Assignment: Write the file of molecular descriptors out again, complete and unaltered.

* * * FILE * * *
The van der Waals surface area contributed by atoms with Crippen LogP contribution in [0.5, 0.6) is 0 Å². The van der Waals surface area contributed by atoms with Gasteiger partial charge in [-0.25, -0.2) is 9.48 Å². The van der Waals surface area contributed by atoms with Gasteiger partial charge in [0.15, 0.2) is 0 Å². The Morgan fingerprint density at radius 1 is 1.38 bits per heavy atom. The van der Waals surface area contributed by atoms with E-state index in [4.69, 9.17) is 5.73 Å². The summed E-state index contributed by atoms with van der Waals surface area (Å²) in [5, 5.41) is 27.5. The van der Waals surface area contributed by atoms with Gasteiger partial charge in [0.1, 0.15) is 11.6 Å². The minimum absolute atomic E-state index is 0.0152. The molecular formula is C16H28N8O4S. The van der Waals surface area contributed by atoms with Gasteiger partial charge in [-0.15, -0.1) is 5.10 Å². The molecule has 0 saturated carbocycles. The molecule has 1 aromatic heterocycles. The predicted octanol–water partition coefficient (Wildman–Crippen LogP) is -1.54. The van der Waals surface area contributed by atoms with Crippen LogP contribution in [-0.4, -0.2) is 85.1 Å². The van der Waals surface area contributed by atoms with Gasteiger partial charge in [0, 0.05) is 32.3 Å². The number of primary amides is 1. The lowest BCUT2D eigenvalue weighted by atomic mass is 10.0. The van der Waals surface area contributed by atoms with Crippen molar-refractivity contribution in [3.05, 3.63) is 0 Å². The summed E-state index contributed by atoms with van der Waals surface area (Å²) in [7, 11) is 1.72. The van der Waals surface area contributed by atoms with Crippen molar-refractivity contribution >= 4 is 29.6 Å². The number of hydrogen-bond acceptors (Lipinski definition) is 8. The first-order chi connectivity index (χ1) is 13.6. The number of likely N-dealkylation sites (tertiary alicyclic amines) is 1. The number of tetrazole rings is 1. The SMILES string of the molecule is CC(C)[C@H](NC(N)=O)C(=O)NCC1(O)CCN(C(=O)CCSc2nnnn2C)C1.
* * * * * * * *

The van der Waals surface area contributed by atoms with Crippen LogP contribution in [0.5, 0.6) is 0 Å². The van der Waals surface area contributed by atoms with Gasteiger partial charge in [-0.25, -0.2) is 9.48 Å². The van der Waals surface area contributed by atoms with Gasteiger partial charge in [0.15, 0.2) is 0 Å². The Morgan fingerprint density at radius 1 is 1.38 bits per heavy atom. The van der Waals surface area contributed by atoms with E-state index in [4.69, 9.17) is 5.73 Å². The summed E-state index contributed by atoms with van der Waals surface area (Å²) in [5, 5.41) is 27.5. The van der Waals surface area contributed by atoms with Gasteiger partial charge in [0.1, 0.15) is 11.6 Å². The minimum absolute atomic E-state index is 0.0152. The molecular formula is C16H28N8O4S. The van der Waals surface area contributed by atoms with Gasteiger partial charge in [-0.15, -0.1) is 5.10 Å². The molecule has 0 saturated carbocycles. The molecule has 1 aromatic heterocycles. The predicted octanol–water partition coefficient (Wildman–Crippen LogP) is -1.54. The van der Waals surface area contributed by atoms with Crippen LogP contribution in [-0.4, -0.2) is 85.1 Å². The van der Waals surface area contributed by atoms with Gasteiger partial charge in [0, 0.05) is 32.3 Å². The number of primary amides is 1. The lowest BCUT2D eigenvalue weighted by atomic mass is 10.0. The van der Waals surface area contributed by atoms with Crippen molar-refractivity contribution in [3.05, 3.63) is 0 Å². The summed E-state index contributed by atoms with van der Waals surface area (Å²) in [7, 11) is 1.72. The van der Waals surface area contributed by atoms with Crippen molar-refractivity contribution >= 4 is 29.6 Å². The number of hydrogen-bond acceptors (Lipinski definition) is 8. The first-order chi connectivity index (χ1) is 13.6. The number of likely N-dealkylation sites (tertiary alicyclic amines) is 1. The number of tetrazole rings is 1. The SMILES string of the molecule is CC(C)[C@H](NC(N)=O)C(=O)NCC1(O)CCN(C(=O)CCSc2nnnn2C)C1.